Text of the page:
1 INTRODUCTION: THE GLOBAL
Background to the inquiry
1. Every day the shelves of UK supermarkets are full
of a remarkable array of foods from around the world. Restaurants
in the UK offer every type of cuisine. The availability of great
food brands such as Heinz, Cadbury, and Kellogg is taken as read.
It is therefore hardly surprising that the thought of food shortages
or supply chain disruptions hardly enters into people's minds.
The notion of any threat to the security of the UK's food supplies
is, to the majority of its citizens, not so much alien as unthinkable.
However, food supplies have been restricted in the UK within living
memorythe rationing introduced during the Second World
War continued in limited form until 1954. There were also widespread
shortages of sugar in the early 1970s.
2. Until very recently, the UK Government seemed
to take the availability of food largely for granted, too. Despite
having the word "food" in its title, the Department
for Environment, Food and Rural Affairs (Defra) regarded climate
change as its principal priority. Melanie Leech, the Director-General
of the Food and Drink Federation commented: "I think Defra
would recognise that in recent years it has not felt the need
to prioritise and focus on food issues."
She noted that the food industry "has been rather good at
delivering cheap, safe and nutritious food [
] to households"
and "DEFRA has let it get on with it".
3. There have always been risks to the secure supply
of food, but now these risks and the world's awareness of them
are changing. In the past year, the political profile of food
has soared. In November 2008, we asked the Secretary of State
for Environment, Food and Rural Affairs, Rt Hon Hilary Benn MP,
about Defra's priorities following the loss of the majority of
its climate change responsibilities to the new Department for
Energy and Climate Change. After a momentary hesitation, he replied:
"We have got a particular priority now for food."
His answer reflects not simply a perceived need to refocus on
the main areas for which Defra retains responsibility, but a growing
awareness among Governments in developed countries that a food
system that has appeared to work well since the end of the Second
World War may not continue to do so unless it, and the issues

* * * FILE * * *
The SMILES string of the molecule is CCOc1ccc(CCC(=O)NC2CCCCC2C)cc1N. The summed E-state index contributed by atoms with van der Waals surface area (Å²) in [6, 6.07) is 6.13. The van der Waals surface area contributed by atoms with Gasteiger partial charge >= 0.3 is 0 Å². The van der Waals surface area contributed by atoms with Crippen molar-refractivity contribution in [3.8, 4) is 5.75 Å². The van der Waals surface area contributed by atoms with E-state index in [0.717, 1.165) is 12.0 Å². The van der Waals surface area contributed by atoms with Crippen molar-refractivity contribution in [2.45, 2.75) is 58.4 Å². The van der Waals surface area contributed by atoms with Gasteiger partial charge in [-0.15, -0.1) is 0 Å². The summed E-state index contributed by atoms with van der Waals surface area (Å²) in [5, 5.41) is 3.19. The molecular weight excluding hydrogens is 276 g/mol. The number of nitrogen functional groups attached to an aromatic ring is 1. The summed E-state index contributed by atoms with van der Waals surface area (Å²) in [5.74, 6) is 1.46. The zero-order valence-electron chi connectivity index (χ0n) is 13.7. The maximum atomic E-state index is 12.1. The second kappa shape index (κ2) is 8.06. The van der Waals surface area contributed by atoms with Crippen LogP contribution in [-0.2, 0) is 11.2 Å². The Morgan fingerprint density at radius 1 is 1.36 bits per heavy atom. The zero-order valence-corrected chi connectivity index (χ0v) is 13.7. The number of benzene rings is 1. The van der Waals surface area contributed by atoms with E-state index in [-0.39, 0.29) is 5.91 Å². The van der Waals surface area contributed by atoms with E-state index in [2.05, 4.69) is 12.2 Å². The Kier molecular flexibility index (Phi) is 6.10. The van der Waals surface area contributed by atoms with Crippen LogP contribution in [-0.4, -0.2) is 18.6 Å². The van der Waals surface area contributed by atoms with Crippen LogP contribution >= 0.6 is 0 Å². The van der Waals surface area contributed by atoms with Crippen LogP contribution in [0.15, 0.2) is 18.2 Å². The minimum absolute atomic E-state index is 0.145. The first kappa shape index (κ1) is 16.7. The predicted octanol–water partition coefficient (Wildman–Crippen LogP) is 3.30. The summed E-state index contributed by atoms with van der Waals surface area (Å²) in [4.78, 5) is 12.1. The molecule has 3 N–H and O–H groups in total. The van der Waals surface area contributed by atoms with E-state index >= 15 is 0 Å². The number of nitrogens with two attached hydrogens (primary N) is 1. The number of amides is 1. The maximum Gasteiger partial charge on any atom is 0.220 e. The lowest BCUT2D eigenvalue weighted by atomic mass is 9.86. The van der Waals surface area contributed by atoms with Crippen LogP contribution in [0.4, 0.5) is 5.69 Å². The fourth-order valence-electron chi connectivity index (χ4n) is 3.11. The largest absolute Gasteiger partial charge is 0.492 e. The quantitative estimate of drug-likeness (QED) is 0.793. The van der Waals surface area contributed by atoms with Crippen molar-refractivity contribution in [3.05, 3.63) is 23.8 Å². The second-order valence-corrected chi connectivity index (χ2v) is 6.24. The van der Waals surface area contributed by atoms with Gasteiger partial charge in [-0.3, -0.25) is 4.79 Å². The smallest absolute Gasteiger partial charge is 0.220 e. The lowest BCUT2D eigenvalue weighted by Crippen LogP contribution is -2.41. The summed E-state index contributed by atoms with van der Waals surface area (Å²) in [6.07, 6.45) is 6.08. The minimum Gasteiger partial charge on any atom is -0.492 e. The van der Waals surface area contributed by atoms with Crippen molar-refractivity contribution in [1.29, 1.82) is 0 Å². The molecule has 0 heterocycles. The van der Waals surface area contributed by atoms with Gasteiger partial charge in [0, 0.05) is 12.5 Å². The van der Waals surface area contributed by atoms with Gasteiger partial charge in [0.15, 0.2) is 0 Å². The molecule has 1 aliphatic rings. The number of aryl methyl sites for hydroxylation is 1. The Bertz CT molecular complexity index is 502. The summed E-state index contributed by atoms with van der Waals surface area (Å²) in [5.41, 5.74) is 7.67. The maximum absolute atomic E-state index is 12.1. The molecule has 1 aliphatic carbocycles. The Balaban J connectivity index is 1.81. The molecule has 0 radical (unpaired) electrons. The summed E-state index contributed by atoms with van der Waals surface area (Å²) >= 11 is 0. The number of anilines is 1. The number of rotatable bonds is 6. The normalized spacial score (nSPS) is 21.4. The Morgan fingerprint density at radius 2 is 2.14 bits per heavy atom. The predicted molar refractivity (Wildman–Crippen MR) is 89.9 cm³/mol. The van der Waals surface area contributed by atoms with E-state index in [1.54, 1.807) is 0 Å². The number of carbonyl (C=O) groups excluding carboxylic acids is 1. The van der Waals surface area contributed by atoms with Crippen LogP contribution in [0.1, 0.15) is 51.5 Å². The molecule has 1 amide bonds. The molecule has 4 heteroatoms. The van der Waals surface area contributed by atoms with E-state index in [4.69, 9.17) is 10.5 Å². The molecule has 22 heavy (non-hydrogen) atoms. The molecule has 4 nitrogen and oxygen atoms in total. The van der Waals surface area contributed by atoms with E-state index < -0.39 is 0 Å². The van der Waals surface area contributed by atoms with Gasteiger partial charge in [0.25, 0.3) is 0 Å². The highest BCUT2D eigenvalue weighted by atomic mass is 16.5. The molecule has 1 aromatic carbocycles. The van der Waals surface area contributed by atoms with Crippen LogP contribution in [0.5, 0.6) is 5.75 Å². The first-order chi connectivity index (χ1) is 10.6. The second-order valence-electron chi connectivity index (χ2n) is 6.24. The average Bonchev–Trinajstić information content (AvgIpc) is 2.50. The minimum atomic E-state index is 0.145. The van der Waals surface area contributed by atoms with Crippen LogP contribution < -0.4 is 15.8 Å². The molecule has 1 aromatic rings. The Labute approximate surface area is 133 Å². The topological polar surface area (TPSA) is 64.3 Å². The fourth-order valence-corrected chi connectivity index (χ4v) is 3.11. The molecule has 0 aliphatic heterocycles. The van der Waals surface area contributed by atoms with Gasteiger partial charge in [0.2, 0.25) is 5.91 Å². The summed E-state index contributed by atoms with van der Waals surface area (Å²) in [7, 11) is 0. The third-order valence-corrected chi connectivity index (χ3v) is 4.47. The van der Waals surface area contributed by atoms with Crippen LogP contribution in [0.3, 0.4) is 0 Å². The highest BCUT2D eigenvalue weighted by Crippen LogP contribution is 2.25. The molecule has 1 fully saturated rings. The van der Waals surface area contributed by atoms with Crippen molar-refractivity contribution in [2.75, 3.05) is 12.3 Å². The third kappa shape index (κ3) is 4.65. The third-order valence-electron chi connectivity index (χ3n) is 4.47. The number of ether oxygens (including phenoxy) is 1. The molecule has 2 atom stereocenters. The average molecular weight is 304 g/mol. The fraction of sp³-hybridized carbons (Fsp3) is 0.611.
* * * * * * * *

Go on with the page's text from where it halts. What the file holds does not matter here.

associated with it, receive urgent political attention.
4. In the light of the new interest in food policy,
our inquiry focused on the challenges involved in securing food
supplies up to 2050 and how Defra should respond to them. We concentrated
on the political aspects of securing food supplies. During 2008,
we held several informal meetings with experts to help us to refine
the inquiry's terms of reference. These terms of reference are
set out in Appendix 1. We launched the inquiry on 11 December
2008 with an open discussion at Borough Market in London. The
security of food supplies affects everyone and we were keen to
hear from not only the key players in the food and farming industries,
but members of the public who might not otherwise think of contributing
to a Select Committee inquiry. We received 79 written submissions.
We held eight oral evidence sessions, between January and May
2009, during which we heard from some of these contributors in
more detail. The Chairman attended the conference on "World
Food Security: the Challenges of Climate Change and Bioenergy",
held by the United Nations Food and Agriculture Organisation (FAO)
in Rome in June 2008. The Committee visited Rothamsted Research,
the John Innes Centre, the Centre for Food Policy, and Syngenta's
Jealott's Hill International Research Centre. We also travelled
to Brasilia and Sao Paulo in Brazil. We are most grateful to all
who took part in, and assisted with, our inquiry.
5. As the Environment, Food and Rural Affairs Committee,
we are responsible for overseeing the work of Defra. This means
that our primary focus is the UK food system. However, given that
the UK food system operates within the global system, there will
be times when our comments touch on the responsibilities of the
Department for International Development (Dfid).
6. We deliberately avoided the term "food security"
in the title of our inquiry, because it has different meanings
for different people. The nearest to a standard definition is
that given by the United Nations Food and Agriculture Organisation
in its 1996 World Food Summit Plan of Action: "Food security
exists when all people, at all times, have physical and economic
access to sufficient, safe and nutritious food to meet their dietary
needs and food preferences for an active and healthy life."
However, for some, food security is a term primarily associated
with developing countries and for others it is synonymous with
self-sufficiency. In 2001, a glossary of terms issued to journalists
by the World Trade Organisation defined food security, somewhat
prejudicially, as a: "Concept which discourages opening the
domestic market to foreign agricultural products on the principle
that a country must be as self-sufficient as possible for its
basic dietary needs."
Defra's written evidence states that the Government's definition
of food security is "for people to have access at all times
to sufficient, safe, sustainable and nutritious food, at affordable
prices, so as to help ensure an active and healthy life."
We are broadly satisfied with this definition, although "fair
prices" as opposed to "affordable prices" would
encompass the idea that, not only should the consumer be able
to afford the food, but those who produced it should be able to
make a profit. Professor Robert Watson, Defra's Chief Scientific
Adviser, described the need to make food both affordable to consumers
and profitable to farmers as a "twin challenge" that
warranted further attention.
7. The subtitle of our inquiry is "the challenges
for the UK". Food and farming are devolved matters and thus
Defra's responsibility for food policy extends only to England.
However, we decided that to restrict our inquiry to England would
be to create a false distinction. The devolved Administrations